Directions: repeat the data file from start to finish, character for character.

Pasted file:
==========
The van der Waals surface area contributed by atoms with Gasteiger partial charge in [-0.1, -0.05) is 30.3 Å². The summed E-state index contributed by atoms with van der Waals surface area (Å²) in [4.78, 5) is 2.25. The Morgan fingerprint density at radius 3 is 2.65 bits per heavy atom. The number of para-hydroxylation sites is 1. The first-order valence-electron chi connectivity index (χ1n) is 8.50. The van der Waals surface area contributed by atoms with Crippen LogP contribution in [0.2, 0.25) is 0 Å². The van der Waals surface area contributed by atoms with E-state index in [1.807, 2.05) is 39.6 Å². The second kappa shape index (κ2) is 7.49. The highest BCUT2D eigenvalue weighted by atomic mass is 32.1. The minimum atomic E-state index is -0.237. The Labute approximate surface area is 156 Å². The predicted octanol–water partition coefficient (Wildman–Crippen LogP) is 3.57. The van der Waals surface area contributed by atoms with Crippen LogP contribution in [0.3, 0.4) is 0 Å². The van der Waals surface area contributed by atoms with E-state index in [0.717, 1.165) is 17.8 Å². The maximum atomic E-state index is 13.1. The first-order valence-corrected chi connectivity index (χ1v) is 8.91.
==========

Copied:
The van der Waals surface area contributed by atoms with Gasteiger partial charge in [-0.1, -0.05) is 30.3 Å². The summed E-state index contributed by atoms with van der Waals surface area (Å²) in [4.78, 5) is 2.25. The Morgan fingerprint density at radius 3 is 2.65 bits per heavy atom. The number of para-hydroxylation sites is 1. The first-order valence-electron chi connectivity index (χ1n) is 8.50. The van der Waals surface area contributed by atoms with Crippen LogP contribution in [0.2, 0.25) is 0 Å². The van der Waals surface area contributed by atoms with E-state index in [1.807, 2.05) is 39.6 Å². The second kappa shape index (κ2) is 7.49. The highest BCUT2D eigenvalue weighted by atomic mass is 32.1. The minimum atomic E-state index is -0.237. The Labute approximate surface area is 156 Å². The predicted octanol–water partition coefficient (Wildman–Crippen LogP) is 3.57. The van der Waals surface area contributed by atoms with Crippen LogP contribution in [0.3, 0.4) is 0 Å². The van der Waals surface area contributed by atoms with E-state index in [0.717, 1.165) is 17.8 Å². The maximum atomic E-state index is 13.1. The first-order valence-corrected chi connectivity index (χ1v) is 8.91.